ECB warns of empty shell banks post-Brexit: source

The European Central Bank fears that international banks based in London are overly relying on "empty shell" units to continue working in Europe after Brexit, while keeping key services in the UK capital, sources said on Monday.

The ECB's chief supervisor Daniele Nouy voiced her concern to a meeting of eurozone ministers in Brussels, with the effects of Britain's divorce from the European Union becoming a major worry.

According to sources familiar with the matter, Nouy sounded an alarm that global banks are setting up headquarters on the European continent in name only, while keeping most operations still standing in London.

This is a huge issue as the UK tries to hold onto the dominance of its London financial hub despite Brexit, all while Frankfurt, Paris and Dublin strive to take advantage of Britain's euro-divorce.

London, for its part, is fretting while big banks sound out regulators in different EU nations as they look for a new base to do business in Europe once Britain leaves.

If Britain goes ahead with a so-called "hard Brexit", in which the UK loses all special ties to the EU, banks based in London will lose the "passports" that allow them to do business out of the UK across the remaining 27 members of the bloc.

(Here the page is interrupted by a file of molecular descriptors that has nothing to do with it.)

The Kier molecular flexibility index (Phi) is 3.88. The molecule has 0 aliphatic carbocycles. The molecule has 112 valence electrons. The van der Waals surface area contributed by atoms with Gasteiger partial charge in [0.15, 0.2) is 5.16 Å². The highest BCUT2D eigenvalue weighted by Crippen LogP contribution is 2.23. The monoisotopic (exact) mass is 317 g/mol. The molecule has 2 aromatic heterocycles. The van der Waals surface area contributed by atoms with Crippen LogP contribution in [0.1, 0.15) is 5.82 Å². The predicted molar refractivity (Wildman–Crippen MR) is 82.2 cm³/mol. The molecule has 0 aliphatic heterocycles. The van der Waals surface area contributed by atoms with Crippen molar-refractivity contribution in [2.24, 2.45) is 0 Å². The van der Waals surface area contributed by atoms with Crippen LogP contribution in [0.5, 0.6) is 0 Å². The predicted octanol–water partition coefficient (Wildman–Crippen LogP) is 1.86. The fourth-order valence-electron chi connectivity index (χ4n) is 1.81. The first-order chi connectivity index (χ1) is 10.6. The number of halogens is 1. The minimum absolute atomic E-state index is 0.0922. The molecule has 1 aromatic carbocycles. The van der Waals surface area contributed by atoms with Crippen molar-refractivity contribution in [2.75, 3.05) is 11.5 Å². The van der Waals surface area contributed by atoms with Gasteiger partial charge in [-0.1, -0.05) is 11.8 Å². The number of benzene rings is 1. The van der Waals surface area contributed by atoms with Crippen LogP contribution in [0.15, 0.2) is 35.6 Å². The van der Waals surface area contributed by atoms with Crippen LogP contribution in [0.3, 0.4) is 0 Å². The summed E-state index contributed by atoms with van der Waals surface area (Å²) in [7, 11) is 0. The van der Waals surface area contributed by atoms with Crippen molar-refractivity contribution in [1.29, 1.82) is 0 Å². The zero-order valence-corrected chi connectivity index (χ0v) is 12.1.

Instead, to continue operating in Europe, financial firms will have to set up new business headquarters in EU countries.

Frankfurt has already claimed some major financial players as a post-Brexit headquarters, including US investment bank Morgan Stanley and Japanese giants Sumitomo Mitsui Financial Group, Daiwa Securities and Nomura.

Goldman Sachs chief executive Lloyd Blankfein last month caused a firestorm on twitter, touting Frankfurt's "great" weather among other attributes, but stopped short of naming the German city as a post-Brexit headquarters.

Some 10,000 UK financial services jobs could move abroad on the first day of Brexit, the Bank of England predicted Wednesday.

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MORGAN STANLEY

NOMURA HOLDINGS

SUMITOMO MITSUI FINANCIAL GROUP

GOLDMAN SACHS GROUP

DAIWA SECURITIES GROUP

AFP